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Jan Pascale’s set decoration on ‘Mank’ captures ’30s Hollywood glamour

Joshua Axelrod
April 3, 2021
Pittsburgh Post-Gazette

Jan Pascale seems to find her greatest success when working in black and white.

The Beechview native has been a set decorator for major Hollywood projects since the 1980s, but didn’t pick up her first Oscar nomination until 2005’s “Good Night, and Good Luck,” a black-and-white film directed by George Clooney. She wound up losing out to “Memoirs of a Geisha” at the 2006 Academy Awards.

Fifteen years later, she has another shot at Oscar glory later this month with her best production design nomination for “Mank,” David Fincher’s black-and-white Netflix drama chronicling Herman J. Mankiewicz’s efforts to write the screenplay for “Citizen Kane.”

“It’s really exciting and humbling,” Pascale told the Post-Gazette. “It’s unique that both of my nominations were for black-and-white films done completely differently.”

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Mank’s Monochrome Effects

Mike Seymour
March 14, 2021
fxguide

Mank is nominated for 10 Academy awards in this year’s 93rd Oscars in categories such as Best Picture, Lead Actor, and Best Director. It is also nominated for the VES award for Outstanding Supporting Visual Effects in a Photoreal Feature. The film follows screenwriter Herman J. Mankiewicz’s tumultuous development of Orson Welles’ iconic masterpiece Citizen Kane (1941).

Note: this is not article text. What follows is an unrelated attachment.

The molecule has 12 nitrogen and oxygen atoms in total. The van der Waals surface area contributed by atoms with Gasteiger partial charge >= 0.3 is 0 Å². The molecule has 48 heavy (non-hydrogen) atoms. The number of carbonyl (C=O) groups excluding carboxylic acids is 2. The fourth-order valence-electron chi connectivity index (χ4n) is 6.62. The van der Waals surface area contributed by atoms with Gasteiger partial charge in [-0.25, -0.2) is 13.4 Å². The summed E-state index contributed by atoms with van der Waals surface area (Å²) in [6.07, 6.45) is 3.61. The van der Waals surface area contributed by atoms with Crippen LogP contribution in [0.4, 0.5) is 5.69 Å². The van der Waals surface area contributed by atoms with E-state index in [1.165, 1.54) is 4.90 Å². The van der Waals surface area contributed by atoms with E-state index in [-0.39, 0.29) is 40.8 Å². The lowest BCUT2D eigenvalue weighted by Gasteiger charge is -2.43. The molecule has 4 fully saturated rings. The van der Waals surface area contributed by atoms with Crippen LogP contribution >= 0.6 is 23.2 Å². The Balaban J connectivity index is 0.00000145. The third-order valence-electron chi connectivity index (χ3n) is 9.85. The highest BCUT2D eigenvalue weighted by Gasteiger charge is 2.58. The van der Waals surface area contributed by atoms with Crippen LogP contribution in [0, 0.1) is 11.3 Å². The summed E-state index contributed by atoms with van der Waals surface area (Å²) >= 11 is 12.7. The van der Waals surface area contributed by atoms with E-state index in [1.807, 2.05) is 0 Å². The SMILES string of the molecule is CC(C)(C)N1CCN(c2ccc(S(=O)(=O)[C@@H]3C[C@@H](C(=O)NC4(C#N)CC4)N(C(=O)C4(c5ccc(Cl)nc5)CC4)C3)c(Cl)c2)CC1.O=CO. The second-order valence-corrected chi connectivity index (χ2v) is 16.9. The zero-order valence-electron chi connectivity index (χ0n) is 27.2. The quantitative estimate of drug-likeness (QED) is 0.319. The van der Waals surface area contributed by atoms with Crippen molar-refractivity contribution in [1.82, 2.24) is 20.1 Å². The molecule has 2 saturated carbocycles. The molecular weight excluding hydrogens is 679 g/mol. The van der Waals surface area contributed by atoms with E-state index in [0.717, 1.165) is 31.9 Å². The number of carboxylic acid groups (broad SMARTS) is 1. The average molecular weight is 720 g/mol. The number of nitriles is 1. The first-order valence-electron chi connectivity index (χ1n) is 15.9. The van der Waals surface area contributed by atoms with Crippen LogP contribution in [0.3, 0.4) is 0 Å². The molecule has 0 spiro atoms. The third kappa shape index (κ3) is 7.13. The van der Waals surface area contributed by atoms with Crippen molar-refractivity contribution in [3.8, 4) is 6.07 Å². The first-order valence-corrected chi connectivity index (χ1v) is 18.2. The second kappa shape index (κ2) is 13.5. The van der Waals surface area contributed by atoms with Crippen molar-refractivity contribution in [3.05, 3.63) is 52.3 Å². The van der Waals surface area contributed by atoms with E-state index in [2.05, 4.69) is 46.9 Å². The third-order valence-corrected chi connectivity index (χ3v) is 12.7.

There were several VFX supervisors nominated, Simon Carr (Territory Studio), Wei Zheng (Artemple), James Pastorius (Savage VFX), along with Peter Mavromates. In many respects, director David Fincher could have also been nominated for VFX. The director is himself an expert in visual effects and was a very active contributor to the film’s effect work. Peter Mavromates is a long-time collaborator with David Fincher and was officially the Co-producer, Post Supervisor and VFX Producer on the film. Additionally, Pablo Helman at ILM was key in creating the CG animals at the San Simeon zoo.

The film had its roots going back over 20 years. “We had a false start about 20 years ago, around 1999. The script had been written at that time but it never happened for a number of reasons,” Mavromates comments. “Probably a contributing factor was that it was black and white and if you weren’t Woody Allen in the 90s, you couldn’t shoot black and white. Even Mel Brooks had to change producers for Young Frankenstein because the studio wouldn’t let him shoot black and white and he had to find another studio.”

The movie finished filming about 2 weeks before the W.H.O. declared the COVID pandemic in Feb 2020. This meant nearly all the VFX was done using remote protocols at each of the VFX vendors.